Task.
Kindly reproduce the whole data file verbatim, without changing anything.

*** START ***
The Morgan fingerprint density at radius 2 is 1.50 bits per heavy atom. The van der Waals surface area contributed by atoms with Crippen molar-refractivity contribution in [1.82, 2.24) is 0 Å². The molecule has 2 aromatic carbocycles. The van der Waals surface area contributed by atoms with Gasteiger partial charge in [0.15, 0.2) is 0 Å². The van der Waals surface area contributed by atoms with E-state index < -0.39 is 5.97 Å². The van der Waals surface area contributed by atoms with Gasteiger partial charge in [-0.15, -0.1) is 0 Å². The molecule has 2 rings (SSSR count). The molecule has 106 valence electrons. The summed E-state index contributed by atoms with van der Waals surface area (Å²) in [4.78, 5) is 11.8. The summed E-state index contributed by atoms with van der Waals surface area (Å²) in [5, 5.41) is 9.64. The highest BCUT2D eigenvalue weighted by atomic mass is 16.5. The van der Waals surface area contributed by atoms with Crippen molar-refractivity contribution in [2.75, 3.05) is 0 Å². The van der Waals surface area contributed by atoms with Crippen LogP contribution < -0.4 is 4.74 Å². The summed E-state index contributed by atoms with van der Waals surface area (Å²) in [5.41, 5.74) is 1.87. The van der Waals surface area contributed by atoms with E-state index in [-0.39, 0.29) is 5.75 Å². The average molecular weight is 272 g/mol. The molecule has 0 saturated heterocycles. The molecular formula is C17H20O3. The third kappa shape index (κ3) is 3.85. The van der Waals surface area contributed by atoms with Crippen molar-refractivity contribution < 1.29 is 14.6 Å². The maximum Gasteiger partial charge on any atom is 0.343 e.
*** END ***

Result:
The Morgan fingerprint density at radius 2 is 1.50 bits per heavy atom. The van der Waals surface area contributed by atoms with Crippen molar-refractivity contribution in [1.82, 2.24) is 0 Å². The molecule has 2 aromatic carbocycles. The van der Waals surface area contributed by atoms with Gasteiger partial charge in [0.15, 0.2) is 0 Å². The van der Waals surface area contributed by atoms with E-state index < -0.39 is 5.97 Å². The van der Waals surface area contributed by atoms with Gasteiger partial charge in [-0.15, -0.1) is 0 Å². The molecule has 2 rings (SSSR count). The molecule has 106 valence electrons. The summed E-state index contributed by atoms with van der Waals surface area (Å²) in [4.78, 5) is 11.8. The summed E-state index contributed by atoms with van der Waals surface area (Å²) in [5, 5.41) is 9.64. The highest BCUT2D eigenvalue weighted by atomic mass is 16.5. The van der Waals surface area contributed by atoms with Crippen molar-refractivity contribution in [2.75, 3.05) is 0 Å². The van der Waals surface area contributed by atoms with Crippen LogP contribution < -0.4 is 4.74 Å². The summed E-state index contributed by atoms with van der Waals surface area (Å²) in [5.41, 5.74) is 1.87. The van der Waals surface area contributed by atoms with E-state index in [-0.39, 0.29) is 5.75 Å². The average molecular weight is 272 g/mol. The molecule has 0 saturated heterocycles. The molecular formula is C17H20O3. The third kappa shape index (κ3) is 3.85. The van der Waals surface area contributed by atoms with Crippen molar-refractivity contribution < 1.29 is 14.6 Å². The maximum Gasteiger partial charge on any atom is 0.343 e.